News: UPDATE: Don Cornelius' Fatal Gunshot, Death Ruled Suicide
Wednesday, Feb 8, 2012 2:29PM
After days of speculation and reporting, television icon Don Cornelius' unexpected death from a fatal gunshot wound has now been confirmed as a suicide.
According to reports, Cornelius killed himself with a gunshot to his head.
The agency made the determination after conducting an autopsy on Cornelius' body Friday. Investigators are still awaiting the results of toxicology tests before issuing a final report. Police quickly ruled out foul play after responding to Cornelius' Mulholland Drive home early Wednesday morning. His son had alerted authorities after receiving a call from his father. (Associated Press)
Details of his passing emerged online last Wednesday (February 1).
"Soul Train" creator Don Cornelius was found dead at his Sherman Oaks on home Wednesday morning. Law enforcement sources said police arrived at Cornelius' home around 4 a.m. He apparently died of a self-inflicted gunshot wound, according to sources, who spoke on the condition of anonymity because the case was ongoing. The sources said there was no sign of foul play, but the Los Angeles Police Department was investigating. (Los Angeles Times)
Cornelius' "Soul Train" show marked the dawn of a new era in black entertainment.
Cornelius is best known as the creator of the dance/music franchise "Soul Train," which aired in syndication from October 1971 to March 2006. The show was the first major American TV venue for soul music. It was instrumental in bringing acts like James Brown, Aretha Franklin and Michael Jackson to a larger audience. Cornelius hosted the show from 1971-1993. He was known for closing each episode with the catchphrase: "I'm Don Cornelius, and as always in parting, we wish you love, peace and soul!" The show spun off the Soul Train Awards and the Soul Train Lady of Soul Awards.(Orlando Sentinel)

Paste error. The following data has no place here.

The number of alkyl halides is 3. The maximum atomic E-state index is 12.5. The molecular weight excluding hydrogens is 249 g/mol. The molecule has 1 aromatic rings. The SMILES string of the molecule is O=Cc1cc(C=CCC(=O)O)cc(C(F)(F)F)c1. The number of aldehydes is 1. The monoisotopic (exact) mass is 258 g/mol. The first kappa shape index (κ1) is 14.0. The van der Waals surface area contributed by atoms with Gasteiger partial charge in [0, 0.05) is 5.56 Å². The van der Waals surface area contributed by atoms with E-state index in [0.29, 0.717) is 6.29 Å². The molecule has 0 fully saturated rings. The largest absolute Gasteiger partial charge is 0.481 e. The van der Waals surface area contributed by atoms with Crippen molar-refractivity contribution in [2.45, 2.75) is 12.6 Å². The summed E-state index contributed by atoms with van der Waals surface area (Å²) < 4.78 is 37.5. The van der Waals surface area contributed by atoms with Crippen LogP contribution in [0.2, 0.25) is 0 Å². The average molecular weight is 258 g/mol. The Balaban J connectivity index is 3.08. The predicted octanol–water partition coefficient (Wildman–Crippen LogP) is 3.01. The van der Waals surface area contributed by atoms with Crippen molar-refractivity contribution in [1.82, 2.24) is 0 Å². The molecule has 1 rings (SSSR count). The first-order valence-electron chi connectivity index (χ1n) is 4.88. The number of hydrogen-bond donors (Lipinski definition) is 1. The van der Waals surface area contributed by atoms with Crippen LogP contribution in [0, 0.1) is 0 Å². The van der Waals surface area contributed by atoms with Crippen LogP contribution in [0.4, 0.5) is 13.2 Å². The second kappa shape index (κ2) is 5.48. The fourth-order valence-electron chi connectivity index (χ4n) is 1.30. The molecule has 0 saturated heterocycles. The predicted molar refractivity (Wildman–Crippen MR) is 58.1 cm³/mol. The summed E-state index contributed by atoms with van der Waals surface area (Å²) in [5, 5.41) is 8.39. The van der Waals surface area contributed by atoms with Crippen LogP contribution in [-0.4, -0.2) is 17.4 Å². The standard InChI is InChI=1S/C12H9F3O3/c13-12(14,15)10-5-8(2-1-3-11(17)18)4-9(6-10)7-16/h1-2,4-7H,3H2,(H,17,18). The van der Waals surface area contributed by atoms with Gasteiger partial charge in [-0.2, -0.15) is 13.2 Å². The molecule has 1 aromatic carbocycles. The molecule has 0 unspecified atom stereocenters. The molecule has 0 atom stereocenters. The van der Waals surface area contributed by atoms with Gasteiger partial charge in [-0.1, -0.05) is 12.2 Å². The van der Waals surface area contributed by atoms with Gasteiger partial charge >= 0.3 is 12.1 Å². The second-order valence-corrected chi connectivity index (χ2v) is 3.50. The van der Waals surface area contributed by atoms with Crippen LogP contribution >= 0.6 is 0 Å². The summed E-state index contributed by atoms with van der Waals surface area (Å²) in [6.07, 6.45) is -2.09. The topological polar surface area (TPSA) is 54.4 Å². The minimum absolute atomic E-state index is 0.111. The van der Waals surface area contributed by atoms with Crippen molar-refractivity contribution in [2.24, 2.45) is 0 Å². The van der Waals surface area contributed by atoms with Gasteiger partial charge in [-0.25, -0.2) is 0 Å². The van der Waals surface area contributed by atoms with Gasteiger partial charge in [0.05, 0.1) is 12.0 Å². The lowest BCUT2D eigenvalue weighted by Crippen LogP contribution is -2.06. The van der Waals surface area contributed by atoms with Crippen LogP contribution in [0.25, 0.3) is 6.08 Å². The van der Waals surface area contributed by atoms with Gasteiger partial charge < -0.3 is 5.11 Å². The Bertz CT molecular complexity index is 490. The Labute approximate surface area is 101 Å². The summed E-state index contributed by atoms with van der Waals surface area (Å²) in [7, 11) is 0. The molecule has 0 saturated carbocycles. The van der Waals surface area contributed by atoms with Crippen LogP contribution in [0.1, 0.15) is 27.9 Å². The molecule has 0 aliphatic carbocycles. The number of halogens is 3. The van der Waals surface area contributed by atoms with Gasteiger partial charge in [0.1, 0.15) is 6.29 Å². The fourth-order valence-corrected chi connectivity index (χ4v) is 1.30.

He hosted the show from 1970 to 1993, and the program continued to air for more than a decade after his exit.
Cornelius, with his deep voice, stylish clothes and Afro, provided a hipper alternative to Dick Clark and "American Bandstand" when his show debuted on Aug. 17, 1970. It was syndicated a year later, making Cornelius a national star. Although he dropped out as host in 1993, the show continued running until December 2007. (New York Daily News)
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